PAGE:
We made our way to “The Red Dog Saloon” which Johnny Horton wrote about in his songs way back in the 60’s and went up to the top of Mt Roberts on the tramway from where we could see the Governor, Sarah Palin’s house.
On through the icy waters of Tracey Arm and to Skagway where it seems that time has stood still since the Klondike Gold Rush of 1896 when thick veins of gold were discovered in Rabbit Creek, a tributary of the Klondike River. We took a ride on the White Pass Rail up through the White Pass and the Yukon where it climbs almost 3,000 feet in just 20 miles and goes through places like “Dead Horse Trail” and some of the most treacherous terrain you will ever see.
We learnt all about the men and women of the gold rush days who carved their names in history like “Klondike Kate” and “Soapy Smith” and about the “One Ton” supply list. Every prospector was required to carry a year’s supply of food and supplies when they entered Canadian territory to ensure that they didn’t starve to death. This was done in several trips which meant that by the time they had trekked backwards and forwards bringing in supplies they had already walked over 1,000 miles before they started prospecting.
Glacier Bay was breathtaking, we had perfect blue skies. Glacier Bay is the spiritual homeland to the Tlingit Tribe, an Indigenous people who inhabit the far northwestern part of British Columbia and the southern Yukon Territory of Canada.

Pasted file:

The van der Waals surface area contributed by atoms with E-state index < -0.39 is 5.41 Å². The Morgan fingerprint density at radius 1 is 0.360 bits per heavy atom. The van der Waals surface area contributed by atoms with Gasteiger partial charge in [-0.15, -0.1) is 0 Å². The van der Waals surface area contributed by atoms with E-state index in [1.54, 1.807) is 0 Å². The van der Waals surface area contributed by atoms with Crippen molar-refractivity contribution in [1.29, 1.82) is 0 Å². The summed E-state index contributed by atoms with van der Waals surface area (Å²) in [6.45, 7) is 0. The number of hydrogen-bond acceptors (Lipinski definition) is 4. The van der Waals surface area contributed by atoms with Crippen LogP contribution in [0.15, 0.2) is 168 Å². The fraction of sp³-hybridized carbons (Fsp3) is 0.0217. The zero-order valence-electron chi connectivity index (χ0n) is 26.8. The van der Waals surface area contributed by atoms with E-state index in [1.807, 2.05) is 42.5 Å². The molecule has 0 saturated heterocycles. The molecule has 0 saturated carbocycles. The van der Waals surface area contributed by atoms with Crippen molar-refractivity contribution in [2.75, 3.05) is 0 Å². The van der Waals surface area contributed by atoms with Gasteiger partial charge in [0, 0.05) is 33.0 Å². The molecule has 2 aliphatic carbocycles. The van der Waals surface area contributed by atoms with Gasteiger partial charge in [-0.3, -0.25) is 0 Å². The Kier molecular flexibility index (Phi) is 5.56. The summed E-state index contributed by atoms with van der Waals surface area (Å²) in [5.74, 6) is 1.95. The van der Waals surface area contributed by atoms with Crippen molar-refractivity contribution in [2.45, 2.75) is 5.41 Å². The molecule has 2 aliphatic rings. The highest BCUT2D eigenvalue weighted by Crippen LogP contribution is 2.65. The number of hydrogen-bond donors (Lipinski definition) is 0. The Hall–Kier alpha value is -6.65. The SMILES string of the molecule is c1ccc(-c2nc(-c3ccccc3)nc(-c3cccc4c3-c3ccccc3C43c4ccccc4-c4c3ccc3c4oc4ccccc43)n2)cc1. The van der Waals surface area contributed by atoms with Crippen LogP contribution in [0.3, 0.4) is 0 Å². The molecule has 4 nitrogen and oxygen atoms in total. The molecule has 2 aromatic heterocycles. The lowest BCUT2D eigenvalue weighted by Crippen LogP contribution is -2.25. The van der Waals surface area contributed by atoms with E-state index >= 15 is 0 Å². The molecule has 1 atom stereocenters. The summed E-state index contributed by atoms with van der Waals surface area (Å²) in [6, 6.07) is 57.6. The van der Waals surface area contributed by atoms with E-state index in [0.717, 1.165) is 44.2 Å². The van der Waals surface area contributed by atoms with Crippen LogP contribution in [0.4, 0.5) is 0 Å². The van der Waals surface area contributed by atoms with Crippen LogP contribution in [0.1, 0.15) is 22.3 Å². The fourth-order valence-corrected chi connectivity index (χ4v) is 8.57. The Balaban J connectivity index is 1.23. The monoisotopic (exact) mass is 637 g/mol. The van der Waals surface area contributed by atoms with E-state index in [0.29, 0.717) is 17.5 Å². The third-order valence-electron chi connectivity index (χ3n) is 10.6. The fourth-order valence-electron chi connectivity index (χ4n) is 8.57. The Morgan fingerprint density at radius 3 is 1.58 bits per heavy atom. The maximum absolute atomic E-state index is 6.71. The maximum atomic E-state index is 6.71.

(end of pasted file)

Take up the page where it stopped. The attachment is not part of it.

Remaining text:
The ship sat at Margerie Glacier, a 34-km-long glacier named after a French Geographer and geologist and watched it calving as the ice melted. You hear a loud crack and then see the ice fall into the water below. A pretty amazing experience but cold!!
Our ship, the MS Volendam was great. Wonderful shows, friendly staff and the food, don’t get me started on the food!! Most afternoons we could be found at the Crows Nest, which is a bar at the front of the ship with 180° views where they served up great cocktails and had happy hour each day where you got 2 for 1.
Our next port was Ketchikan “Alaska’s First City and Salmon Capital of the world”. Much of the business section of the town hangs suspended above water on pilings driven into the bottom of the Narrows. Many homes are perched on cliffs reached by wooden staircases or narrow, winding streets. It is a quaint town, steeped in history. The average annual rainfall here is 152 inches and we were lucky enough to jag one of the rare beautiful sunny days.
We wandered through Creek Street, known in the 1900’s as the “red light” district and we visited “Dolly’s House” to get a glimpse of what life was like back then. Dolly Arthur was Ketchikan’s most celebrated hooker who was once quoted as saying “By the time I was 18 or 19, I realized that I could make a lot more money from the attention of men than I could waiting on tables." She set up her establishment at 24 Creek Street in 1919. There used to be brothels and bars all along Creek Street where, during prohibition, liquor could be brought right up the creek and into the buildings during the night.
Ketchikan also has a very good museum inside the town library for a couple of dollars which is very close to Creek Street. It also offers half an hour free internet to tourists and all you have to do is register. This might not seem much but when you see what is charged on the ship you will know why this was like striking gold!! While on board we had the chance to take part in “On Deck for a Cure” a walk around the deck to raise funds for cancer research.
All in all we had a wonderful tour of Canada and Alaska. Both places are breaktakingly beautiful and a joy to visit. Girls On Tour plans to return to Canada and Alaska in 2011.